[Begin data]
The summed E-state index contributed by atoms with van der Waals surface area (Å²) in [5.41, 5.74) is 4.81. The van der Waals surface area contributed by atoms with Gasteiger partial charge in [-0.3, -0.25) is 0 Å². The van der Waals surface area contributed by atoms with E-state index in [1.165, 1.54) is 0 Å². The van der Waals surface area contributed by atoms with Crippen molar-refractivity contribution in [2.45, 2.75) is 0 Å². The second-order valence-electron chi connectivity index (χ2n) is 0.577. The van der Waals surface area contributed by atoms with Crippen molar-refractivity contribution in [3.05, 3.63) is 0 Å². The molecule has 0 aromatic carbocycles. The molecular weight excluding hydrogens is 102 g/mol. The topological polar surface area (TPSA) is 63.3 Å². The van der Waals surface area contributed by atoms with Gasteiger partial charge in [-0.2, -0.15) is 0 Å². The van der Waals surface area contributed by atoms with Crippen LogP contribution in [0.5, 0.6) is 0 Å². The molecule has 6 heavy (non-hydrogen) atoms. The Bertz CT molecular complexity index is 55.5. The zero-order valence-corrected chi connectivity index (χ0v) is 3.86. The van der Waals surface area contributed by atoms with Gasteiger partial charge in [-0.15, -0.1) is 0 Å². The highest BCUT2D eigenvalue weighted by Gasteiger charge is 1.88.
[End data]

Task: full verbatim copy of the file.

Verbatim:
The summed E-state index contributed by atoms with van der Waals surface area (Å²) in [5.41, 5.74) is 4.81. The van der Waals surface area contributed by atoms with Gasteiger partial charge in [-0.3, -0.25) is 0 Å². The van der Waals surface area contributed by atoms with E-state index in [1.165, 1.54) is 0 Å². The van der Waals surface area contributed by atoms with Crippen molar-refractivity contribution in [2.45, 2.75) is 0 Å². The second-order valence-electron chi connectivity index (χ2n) is 0.577. The van der Waals surface area contributed by atoms with Crippen molar-refractivity contribution in [3.05, 3.63) is 0 Å². The molecule has 0 aromatic carbocycles. The molecular weight excluding hydrogens is 102 g/mol. The topological polar surface area (TPSA) is 63.3 Å². The van der Waals surface area contributed by atoms with Gasteiger partial charge in [-0.2, -0.15) is 0 Å². The van der Waals surface area contributed by atoms with Crippen LogP contribution in [0.5, 0.6) is 0 Å². The molecule has 6 heavy (non-hydrogen) atoms. The Bertz CT molecular complexity index is 55.5. The zero-order valence-corrected chi connectivity index (χ0v) is 3.86. The van der Waals surface area contributed by atoms with Gasteiger partial charge in [-0.15, -0.1) is 0 Å². The highest BCUT2D eigenvalue weighted by Gasteiger charge is 1.88.